Salmon have been an integral part of the Pacific Northwest ecosystem for thousands of years, but loss of habitat, water pollution, and barriers such as dams and culverts have reduced their numbers by approximately 90% from historic estimates. Salmon and steelhead are culturally significant species to the area’s many Native American tribes. The health and abundance of these iconic species are also essential to Northwest economies, including commercial and sport fisheries as well as outdoor recreation.

The City of Portland is committed to protecting and contributing to the recovery of the endangered and threatened salmon and steelhead populations that inhabit the area’s rivers and streams – more species than any other city on the west coast. Adoption of City Resolution Nos. 35715 (in 1998) and 35894 (in 2000) demonstrate Portland’s commitment to the recovery of listed salmon and steelhead within its jurisdiction. Over the past 20 years, Portland has made significant investments to support the return of wild salmon to its 125 miles of rivers and streams.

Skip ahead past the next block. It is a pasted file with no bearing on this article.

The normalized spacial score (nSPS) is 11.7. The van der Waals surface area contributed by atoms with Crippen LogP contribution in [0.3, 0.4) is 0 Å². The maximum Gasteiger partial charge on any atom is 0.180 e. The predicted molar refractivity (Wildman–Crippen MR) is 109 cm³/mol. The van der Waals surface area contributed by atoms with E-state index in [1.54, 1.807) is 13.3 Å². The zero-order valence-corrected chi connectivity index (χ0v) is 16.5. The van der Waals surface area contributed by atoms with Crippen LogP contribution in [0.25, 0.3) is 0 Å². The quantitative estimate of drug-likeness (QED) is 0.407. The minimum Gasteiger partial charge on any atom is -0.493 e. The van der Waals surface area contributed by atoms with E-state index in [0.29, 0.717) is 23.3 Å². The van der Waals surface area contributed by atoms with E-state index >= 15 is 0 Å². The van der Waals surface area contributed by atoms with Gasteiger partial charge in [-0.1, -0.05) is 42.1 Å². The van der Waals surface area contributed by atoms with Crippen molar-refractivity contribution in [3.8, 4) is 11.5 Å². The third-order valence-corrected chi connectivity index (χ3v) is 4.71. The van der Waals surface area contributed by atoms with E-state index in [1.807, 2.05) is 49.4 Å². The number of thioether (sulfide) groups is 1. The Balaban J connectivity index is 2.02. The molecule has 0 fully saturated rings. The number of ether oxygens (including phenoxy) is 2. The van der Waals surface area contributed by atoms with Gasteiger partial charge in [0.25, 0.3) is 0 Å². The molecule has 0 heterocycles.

The Biological Opinion

In 2009, several local and national environmental and fish conservation organizations, including Portland Audubon, sued FEMA, claiming that implementation of the National Flood Insurance Program (NFIP) in Oregon jeopardizes the recovery of threatened and endangered salmon and steelhead. As a result of the lawsuit, FEMA agreed to have the National Marine Fisheries Service (NMFS) assess the program in Oregon to determine its potential impacts on Endangered Species Act (ESA)-listed species.

In April 2016, NMFS released a Biological Opinion (FEMA BiOp) that determined that the NFIP jeopardizes protected salmon and steelhead in Oregon because it results in floodplain development and, therefore, a reduction in habitat for these protected species. The FEMA BiOp directed FEMA to update NFIP requirements and associated programs to avoid impacts to protected species.